They say in football that if you have two quarterbacks, you don’t have a quarterback. What happens when you have six third-line centers in hockey? The Minnesota Wild are finding out, and it isn’t pretty. We’re three games into the season, and we have seen the Wild shuffle their lineup at center on almost a period-to-period basis.
The problem isn’t Nick Bonino, Nick Bjugstad, Marcus Johansson, or Victor Rask. As NHL veterans, they’ve long established who and what they are about. It’s unfair to ask them to be more than what they are at this point in their careers. Each one of them is depth centers, at best, and to hope one will magically exhibit top-line center traits is foolhardy.
The lack of a top center has had ripple effects throughout the team, but none more glaring than on the power play. Zach Parise played “center” on the power play, taking faceoffs throughout camp and in the opening game against the Los Angeles Kings.
It’s a move that left an immediate impression, as Parise and Minnesota struggled in the faceoff dot. One of the most-quoted stats of the night from commentators during and after Game 1 in Los Angeles was the Wild combining to win only 39% of draws. In Game 2, head coach Dean Evason made changes to the power play to improve faceoff win efficiency.
The change involved Kirill Kaprizov, who teammates and media alike raved about as being the “real deal,” dropping to the second power-play unit in favor of placing a natural center in to win more faceoffs. The improvement on faceoffs was noticeable. The improvement on offense was not.
Just as it was foolhardy for Bill Guerin to believe you could patch a top-line center hole with Johansson, Bjugstad, and duct tape, it was also foolhardy for Evason to change his power play to chase faceoff wins. A lot of research has gone into determining whether or not faceoffs actually matter, and ultimately the conclusion is that they matter very little in the grand scheme of things.
How can that be? The NHL measures it, coaches preach their importance, and TV broadcasts discuss faceoffs as a pivotal part of the game. If obtaining possession of the puck leads to more shots, and shots correlate to goals, then winning faceoffs must help toward winning the game, correct?
To an extent, that’s right. Craig Tabata of the now-defunct analytics site HockeyProspectus.com discovered that shots for, and thus goal scoring does increase for teams that win face-offs. Here’s the catch: The effect lasts only for the ten seconds immediately following the faceoff. After that, scoring evens out between the winners and losers of a draw.
Faceoffs have so much attention on them because they are how play begins in an otherwise fluid game. No matter what zone a faceoff takes place in, the effect is still negligible after ten seconds. Gabriel Desjardins wrote in 2015 that for a team to realize the positive impact of winning faceoffs, they’d need to win 164 more faceoffs while on special teams to see an additional win in the standings.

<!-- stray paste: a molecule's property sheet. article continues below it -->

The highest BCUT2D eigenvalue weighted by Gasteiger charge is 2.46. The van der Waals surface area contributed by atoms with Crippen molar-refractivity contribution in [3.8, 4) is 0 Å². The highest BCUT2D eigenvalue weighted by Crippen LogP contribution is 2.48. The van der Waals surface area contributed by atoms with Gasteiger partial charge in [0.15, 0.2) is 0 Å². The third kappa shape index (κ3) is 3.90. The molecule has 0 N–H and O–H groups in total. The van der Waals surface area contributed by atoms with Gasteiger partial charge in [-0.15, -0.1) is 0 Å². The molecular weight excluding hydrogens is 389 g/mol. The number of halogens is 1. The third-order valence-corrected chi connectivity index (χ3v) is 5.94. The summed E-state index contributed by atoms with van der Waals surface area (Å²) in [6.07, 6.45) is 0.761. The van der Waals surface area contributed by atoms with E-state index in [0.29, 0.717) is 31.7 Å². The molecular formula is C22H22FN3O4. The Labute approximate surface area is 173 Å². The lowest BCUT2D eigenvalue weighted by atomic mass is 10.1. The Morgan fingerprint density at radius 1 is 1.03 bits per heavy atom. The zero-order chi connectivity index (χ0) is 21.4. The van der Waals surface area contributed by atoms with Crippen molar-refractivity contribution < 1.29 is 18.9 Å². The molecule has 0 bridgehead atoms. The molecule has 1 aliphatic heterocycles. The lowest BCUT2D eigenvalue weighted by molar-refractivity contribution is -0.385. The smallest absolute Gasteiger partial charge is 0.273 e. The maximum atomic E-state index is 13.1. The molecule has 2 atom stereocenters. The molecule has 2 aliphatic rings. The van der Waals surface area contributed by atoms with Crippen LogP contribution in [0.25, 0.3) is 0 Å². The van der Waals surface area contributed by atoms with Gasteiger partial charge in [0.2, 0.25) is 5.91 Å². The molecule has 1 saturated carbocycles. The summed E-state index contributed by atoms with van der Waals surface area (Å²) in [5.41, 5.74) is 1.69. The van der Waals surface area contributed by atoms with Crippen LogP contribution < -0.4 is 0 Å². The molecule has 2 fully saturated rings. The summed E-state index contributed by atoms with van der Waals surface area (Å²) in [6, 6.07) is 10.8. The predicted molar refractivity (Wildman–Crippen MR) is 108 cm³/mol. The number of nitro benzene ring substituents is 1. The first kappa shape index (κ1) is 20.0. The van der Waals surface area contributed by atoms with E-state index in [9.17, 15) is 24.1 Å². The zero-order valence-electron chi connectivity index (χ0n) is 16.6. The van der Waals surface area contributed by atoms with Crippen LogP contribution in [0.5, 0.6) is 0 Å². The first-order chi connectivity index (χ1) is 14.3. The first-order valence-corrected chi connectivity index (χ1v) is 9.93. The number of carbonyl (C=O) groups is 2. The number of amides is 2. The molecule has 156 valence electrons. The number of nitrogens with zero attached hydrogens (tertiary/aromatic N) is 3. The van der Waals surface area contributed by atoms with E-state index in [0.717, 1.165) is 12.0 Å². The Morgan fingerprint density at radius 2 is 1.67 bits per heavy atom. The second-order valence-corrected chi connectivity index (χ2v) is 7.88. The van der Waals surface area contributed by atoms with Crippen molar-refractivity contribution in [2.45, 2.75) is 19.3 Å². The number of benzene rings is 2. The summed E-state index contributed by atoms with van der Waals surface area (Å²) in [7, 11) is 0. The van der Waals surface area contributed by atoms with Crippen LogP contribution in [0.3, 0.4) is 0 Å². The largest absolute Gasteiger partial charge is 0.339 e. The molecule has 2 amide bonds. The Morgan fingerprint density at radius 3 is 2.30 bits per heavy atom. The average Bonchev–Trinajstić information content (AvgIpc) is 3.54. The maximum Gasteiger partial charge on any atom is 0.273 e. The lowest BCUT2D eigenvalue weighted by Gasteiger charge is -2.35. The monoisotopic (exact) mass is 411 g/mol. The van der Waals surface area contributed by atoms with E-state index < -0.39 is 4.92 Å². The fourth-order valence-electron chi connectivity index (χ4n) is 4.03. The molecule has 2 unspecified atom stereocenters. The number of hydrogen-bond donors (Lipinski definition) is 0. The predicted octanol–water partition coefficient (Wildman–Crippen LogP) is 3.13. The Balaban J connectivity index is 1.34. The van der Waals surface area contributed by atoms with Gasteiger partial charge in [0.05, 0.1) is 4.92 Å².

How faceoffs are tracked is also flawed. Former New Jersey Devils analyst Rachel Doerrie outlines these flaws in a 2017 paper. A center can win the draw but have the wingers lose possession or vice versa. In fact, wingers greatly impact whether puck possession after a faceoff is won or lost. Placing the onus of winning or losing a faceoff solely on the center doesn’t reflect the nature of how players and coaches strategize for faceoffs.
While it was unsuccessful in scoring goals in Game 1, the Wild power play had the look of a unit that was both active and creative. The team had 16 shot attempts, with 10 of those ending up on goal despite the losses in the dot. In Game 2, when Evason changed it up, the Wild power play went from 41% on the draws to 88%. That sounds like a great improvement, except the Wild had a stagnant power play. By every metric — shot attempts, shots on goal, high-danger chances — they were worse. Even if they didn’t score with the man advantage on both nights, the difference between Game 1 and Game 2 was night and day.
Faceoffs shouldn’t be looked at more than what they are: a fight for possession. No different than a battle along the wall, or a turnover at center ice. As Alison Lukan wrote when discussing the Blue Jackets’ struggles in the faceoff circle in 2017, “The key to truly understanding any impact from a face-off victory is to manage that 10 seconds immediately after a puck drop, win or lose.” Furthermore, a team can be upside down in faceoffs and still dominate the puck possession battle. After all, faceoffs amount to 2% of the game.
Switching Kaprizov to the second unit took away a weapon in order to correct a problem that doesn’t quite have the impact that conventional wisdom says it does. Think about it: The Wild practiced this formation all training camp long, and it took one poor night on faceoffs for them to abandon it altogether.
Barring Marco Rossi impacting the lineup from the get-go, or Guerin swinging a trade to address the center position, the Wild are in it for the long haul with the group they have. The research is clear that a good faceoff percentage doesn’t mean a team will make the playoffs. So rather than try to correct a non-issue in the grand scheme of things, the Wild are better served knowing that the power play equipped with Kevin Fiala and Kaprizov is going to improve their chances at winning more often than not.